Thursday, July 24, 2014

rural gasoline, anti-trust, and health care/insurance

*Very* interesting: a rural county worried about a cartel at the gas station level, opening up its own store to compete...

If they're not losing any money on it, this would be a really cool approach to anti-trust concerns-- at least on paper. (Are they losing money? It'd be hard to measure, given the layers of bureaucracy-- and given that we're talking about the government, it'd be naïve not to have doubts!)

There may be an implicit cartel, where the stores offer higher-quality gasoline or have moved into offering other services that are costly but convenient (e.g., food). And there may be a market for low-frills gas-only services. (That said, my understanding is that they make good money on the other services and wouldn't need to bid up the price for their gas to cover costs.) Does that explain the lower prices at Swifty?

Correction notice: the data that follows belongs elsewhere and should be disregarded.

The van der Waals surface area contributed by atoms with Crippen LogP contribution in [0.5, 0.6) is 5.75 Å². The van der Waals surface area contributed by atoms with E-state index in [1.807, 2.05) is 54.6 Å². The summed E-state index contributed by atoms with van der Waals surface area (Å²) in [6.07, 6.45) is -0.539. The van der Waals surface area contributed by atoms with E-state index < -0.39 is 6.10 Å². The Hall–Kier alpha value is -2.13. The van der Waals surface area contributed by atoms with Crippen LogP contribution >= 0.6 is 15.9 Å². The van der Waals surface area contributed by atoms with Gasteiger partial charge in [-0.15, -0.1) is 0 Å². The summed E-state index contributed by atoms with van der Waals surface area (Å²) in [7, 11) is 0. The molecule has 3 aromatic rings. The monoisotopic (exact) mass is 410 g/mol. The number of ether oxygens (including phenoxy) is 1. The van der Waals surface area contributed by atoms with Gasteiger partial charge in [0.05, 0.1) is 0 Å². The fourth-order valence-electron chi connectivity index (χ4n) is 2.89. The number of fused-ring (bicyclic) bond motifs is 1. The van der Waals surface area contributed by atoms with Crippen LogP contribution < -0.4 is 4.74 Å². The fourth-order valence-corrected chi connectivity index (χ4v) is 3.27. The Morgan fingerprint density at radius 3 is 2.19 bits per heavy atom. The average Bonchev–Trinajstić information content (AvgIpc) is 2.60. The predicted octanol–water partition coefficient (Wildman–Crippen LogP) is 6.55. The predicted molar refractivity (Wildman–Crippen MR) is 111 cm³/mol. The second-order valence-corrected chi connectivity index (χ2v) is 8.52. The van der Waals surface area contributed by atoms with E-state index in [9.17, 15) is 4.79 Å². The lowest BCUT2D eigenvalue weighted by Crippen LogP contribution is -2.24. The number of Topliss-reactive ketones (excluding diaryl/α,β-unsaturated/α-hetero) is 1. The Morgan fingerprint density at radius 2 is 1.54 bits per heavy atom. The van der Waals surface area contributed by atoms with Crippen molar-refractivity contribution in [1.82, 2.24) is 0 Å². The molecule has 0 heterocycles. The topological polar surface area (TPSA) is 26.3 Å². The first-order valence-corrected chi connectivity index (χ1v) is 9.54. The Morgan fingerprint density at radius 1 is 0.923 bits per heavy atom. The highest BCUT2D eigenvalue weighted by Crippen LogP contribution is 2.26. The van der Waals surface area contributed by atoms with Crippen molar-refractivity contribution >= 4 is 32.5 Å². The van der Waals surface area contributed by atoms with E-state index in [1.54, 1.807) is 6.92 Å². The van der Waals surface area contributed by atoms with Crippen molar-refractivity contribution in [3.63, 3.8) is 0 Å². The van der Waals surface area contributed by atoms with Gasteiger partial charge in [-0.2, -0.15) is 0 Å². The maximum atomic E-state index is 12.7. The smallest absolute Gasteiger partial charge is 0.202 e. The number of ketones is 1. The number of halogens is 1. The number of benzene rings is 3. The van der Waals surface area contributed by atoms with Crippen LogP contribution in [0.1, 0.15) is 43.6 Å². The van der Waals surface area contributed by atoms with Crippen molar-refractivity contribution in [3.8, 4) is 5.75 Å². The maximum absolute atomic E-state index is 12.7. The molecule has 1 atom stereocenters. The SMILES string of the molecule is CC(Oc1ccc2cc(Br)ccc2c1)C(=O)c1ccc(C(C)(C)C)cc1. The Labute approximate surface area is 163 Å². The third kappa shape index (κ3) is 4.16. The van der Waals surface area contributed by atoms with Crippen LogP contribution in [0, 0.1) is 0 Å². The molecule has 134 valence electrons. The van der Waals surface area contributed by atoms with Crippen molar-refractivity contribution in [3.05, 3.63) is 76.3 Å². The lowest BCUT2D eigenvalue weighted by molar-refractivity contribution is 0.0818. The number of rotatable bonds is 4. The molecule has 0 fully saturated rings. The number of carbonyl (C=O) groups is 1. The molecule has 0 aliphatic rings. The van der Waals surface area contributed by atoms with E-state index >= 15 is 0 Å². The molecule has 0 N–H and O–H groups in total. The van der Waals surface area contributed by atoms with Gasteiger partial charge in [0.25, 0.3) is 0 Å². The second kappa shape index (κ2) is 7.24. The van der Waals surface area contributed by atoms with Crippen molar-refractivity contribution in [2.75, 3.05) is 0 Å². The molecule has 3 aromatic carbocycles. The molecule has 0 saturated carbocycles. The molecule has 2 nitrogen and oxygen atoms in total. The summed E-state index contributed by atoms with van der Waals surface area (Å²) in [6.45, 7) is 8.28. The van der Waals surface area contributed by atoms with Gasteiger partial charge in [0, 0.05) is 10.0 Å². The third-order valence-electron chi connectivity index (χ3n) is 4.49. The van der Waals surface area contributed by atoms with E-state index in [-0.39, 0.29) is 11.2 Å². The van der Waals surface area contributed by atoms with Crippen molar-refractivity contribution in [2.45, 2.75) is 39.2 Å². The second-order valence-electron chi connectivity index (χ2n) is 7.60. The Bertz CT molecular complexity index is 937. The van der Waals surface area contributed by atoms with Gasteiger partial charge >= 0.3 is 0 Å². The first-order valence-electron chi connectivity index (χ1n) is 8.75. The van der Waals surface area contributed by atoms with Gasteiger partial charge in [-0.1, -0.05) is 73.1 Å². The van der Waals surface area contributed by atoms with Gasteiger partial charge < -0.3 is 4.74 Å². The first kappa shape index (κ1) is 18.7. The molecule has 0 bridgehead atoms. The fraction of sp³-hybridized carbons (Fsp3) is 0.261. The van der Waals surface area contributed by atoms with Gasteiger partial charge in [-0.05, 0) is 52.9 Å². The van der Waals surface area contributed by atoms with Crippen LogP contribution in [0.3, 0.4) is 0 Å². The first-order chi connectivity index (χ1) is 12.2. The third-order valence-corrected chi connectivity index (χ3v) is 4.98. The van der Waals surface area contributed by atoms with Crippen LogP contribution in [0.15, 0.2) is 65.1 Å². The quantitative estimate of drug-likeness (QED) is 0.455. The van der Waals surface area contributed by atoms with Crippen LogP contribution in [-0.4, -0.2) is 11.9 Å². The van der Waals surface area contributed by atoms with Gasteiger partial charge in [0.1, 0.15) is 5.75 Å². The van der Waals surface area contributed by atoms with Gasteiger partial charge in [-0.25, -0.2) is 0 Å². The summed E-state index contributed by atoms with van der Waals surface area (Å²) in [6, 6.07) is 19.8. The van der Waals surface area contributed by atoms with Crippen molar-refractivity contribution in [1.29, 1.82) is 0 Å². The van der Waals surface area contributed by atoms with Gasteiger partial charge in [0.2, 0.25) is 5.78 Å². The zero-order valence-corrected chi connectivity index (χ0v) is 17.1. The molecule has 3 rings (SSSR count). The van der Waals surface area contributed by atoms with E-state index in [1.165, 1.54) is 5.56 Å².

One other connection: This is one of the rationales for ObamaCare-- that the government can provide another choice. At least two problems with the comparison: 1.) Selling gas is a lot easier than manipulating the market for health care and health insurance! 2.) Government is largely responsible for the distortions in health care and esp. health insurance. So, the government has caused the problem that it is unlikely to fix with its remedy.


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